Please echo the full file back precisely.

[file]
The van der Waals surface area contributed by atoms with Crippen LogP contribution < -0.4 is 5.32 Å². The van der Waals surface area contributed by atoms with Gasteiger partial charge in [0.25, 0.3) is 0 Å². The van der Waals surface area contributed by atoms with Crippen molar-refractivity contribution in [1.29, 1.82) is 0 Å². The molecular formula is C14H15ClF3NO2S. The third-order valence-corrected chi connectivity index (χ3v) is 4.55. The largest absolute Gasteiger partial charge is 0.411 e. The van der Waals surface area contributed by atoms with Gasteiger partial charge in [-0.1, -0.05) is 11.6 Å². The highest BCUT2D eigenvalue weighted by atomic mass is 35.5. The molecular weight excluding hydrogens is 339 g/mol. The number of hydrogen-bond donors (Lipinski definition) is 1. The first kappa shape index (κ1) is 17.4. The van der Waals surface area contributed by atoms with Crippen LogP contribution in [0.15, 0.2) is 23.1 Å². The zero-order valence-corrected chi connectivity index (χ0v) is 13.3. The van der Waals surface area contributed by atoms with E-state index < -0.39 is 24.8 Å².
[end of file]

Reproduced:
The van der Waals surface area contributed by atoms with Crippen LogP contribution < -0.4 is 5.32 Å². The van der Waals surface area contributed by atoms with Gasteiger partial charge in [0.25, 0.3) is 0 Å². The van der Waals surface area contributed by atoms with Crippen molar-refractivity contribution in [1.29, 1.82) is 0 Å². The molecular formula is C14H15ClF3NO2S. The third-order valence-corrected chi connectivity index (χ3v) is 4.55. The largest absolute Gasteiger partial charge is 0.411 e. The van der Waals surface area contributed by atoms with Gasteiger partial charge in [-0.1, -0.05) is 11.6 Å². The highest BCUT2D eigenvalue weighted by atomic mass is 35.5. The molecular weight excluding hydrogens is 339 g/mol. The number of hydrogen-bond donors (Lipinski definition) is 1. The first kappa shape index (κ1) is 17.4. The van der Waals surface area contributed by atoms with Crippen LogP contribution in [0.15, 0.2) is 23.1 Å². The zero-order valence-corrected chi connectivity index (χ0v) is 13.3. The van der Waals surface area contributed by atoms with E-state index < -0.39 is 24.8 Å².